16. 16. Malleable electrode application Interferential machine set up with malleable electrodes Malleable electrodes in moistened sponge pockets
  17. 17. Electrode placement Electrodes placed so that the two circuits produce an interference current and the patient experiences the tingling sensation on and around the site of their problem Left knee
  18. 18. Practical application.  Give the patient a warning - will feel a tingling sensation which should not be uncomfortable or burn  Select the frequency required  Increase the intensity - may need to adjust due to accommodation  Turn the machine off after treatment completed
  19. 19. Select treatment parameters •Power on •Time •Base & peak frequency •Swing pattern •Output
  20. 20. Termination of treatment  Remove electrodes  Inspect the skin
  21. 21. Contra-indications  Acute sepsis - ↑ risk of spread of infection  Tumours - ↑ risk of increased growth of activity  Pregnancy – no treatment over uterus or its’ nerve supply  Cardiac disease – no treatment over the heart, cervical ganglia or vagus nerve
  22. 22. Contra-indications  Cardiac pacemakers  Febrile conditions  Large open wounds  Menstruation - ↑ risk of bleeding or pain if treating abdominal of lumbar region  Dermatological conditions  Thrombophlebitis – risk of embolus being dislodged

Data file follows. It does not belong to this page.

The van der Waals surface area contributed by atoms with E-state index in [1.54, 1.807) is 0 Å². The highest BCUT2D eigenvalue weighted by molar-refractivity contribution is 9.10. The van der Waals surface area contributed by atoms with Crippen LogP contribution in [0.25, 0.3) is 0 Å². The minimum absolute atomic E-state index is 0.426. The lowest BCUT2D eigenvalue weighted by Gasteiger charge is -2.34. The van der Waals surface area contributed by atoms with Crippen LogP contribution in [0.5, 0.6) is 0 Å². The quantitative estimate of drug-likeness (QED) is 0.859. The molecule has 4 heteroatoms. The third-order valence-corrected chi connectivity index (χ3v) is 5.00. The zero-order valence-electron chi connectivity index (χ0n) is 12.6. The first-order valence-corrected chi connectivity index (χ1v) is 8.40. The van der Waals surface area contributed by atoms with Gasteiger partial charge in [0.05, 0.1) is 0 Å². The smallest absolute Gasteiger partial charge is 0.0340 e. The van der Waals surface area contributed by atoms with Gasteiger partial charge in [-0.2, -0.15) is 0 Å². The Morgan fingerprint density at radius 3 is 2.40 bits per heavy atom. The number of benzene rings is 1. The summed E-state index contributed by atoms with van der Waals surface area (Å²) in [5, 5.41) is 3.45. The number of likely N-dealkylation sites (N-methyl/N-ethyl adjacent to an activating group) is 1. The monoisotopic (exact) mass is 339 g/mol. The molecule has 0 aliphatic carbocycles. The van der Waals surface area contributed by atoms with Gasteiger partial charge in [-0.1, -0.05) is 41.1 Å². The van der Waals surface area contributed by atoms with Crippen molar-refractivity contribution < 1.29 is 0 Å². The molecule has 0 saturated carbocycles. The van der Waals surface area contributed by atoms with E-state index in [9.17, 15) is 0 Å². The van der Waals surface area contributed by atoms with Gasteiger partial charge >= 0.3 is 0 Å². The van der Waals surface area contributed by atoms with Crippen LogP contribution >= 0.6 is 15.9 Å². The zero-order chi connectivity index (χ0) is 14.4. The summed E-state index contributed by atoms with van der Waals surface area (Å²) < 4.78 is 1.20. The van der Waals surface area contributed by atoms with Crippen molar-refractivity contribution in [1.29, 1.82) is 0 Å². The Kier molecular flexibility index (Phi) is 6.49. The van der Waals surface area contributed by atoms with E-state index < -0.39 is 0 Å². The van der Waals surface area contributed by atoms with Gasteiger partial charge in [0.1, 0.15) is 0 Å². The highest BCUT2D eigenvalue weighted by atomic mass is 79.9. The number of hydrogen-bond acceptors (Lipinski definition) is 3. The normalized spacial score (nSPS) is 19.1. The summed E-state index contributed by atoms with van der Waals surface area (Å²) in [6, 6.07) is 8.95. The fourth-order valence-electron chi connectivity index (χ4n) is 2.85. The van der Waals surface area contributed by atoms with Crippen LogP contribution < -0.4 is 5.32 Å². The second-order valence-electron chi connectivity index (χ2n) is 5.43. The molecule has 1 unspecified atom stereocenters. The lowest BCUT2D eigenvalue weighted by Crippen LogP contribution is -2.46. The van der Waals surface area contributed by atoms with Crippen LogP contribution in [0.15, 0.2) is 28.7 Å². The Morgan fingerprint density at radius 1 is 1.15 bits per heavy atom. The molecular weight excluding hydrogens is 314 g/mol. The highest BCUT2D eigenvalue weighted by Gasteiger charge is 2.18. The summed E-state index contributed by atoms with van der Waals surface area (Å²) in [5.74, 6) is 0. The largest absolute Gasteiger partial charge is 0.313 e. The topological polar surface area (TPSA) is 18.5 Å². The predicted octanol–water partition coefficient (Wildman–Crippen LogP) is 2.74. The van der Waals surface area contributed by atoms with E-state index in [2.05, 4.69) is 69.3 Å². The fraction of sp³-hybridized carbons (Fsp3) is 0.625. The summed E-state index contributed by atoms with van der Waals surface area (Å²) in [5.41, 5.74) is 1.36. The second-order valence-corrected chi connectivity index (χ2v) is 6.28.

23. 23. Contra-indications  Severe ↑ or ↓ BP – avoid lower cervical region – BP control via cervical ganglia  Acute inflammation, oedema, haemorrhage or haematoma when using suction cups  Hypersensitivity or fear of electrical treatment  Patients who are unable to understand the treatment or what is required of them
  24. 24. Possible dangers  Burns – high intensity currents can cause sufficient heating to cause a burn. The patient should be given warnings which include the word BURN  Mains current shock – faulty equipment  Electric shock – abrupt application of high intensity current – turn current up/ down slowly
  25. 25. References  Low J. and Reed A. (1992) Electrotherapy Explained: Principles and Practice. Oxford  Watson T. (2000) The role of electrotherapy in contemporary physiotherapy practice. Manual Therapy Aug:5(3);132-41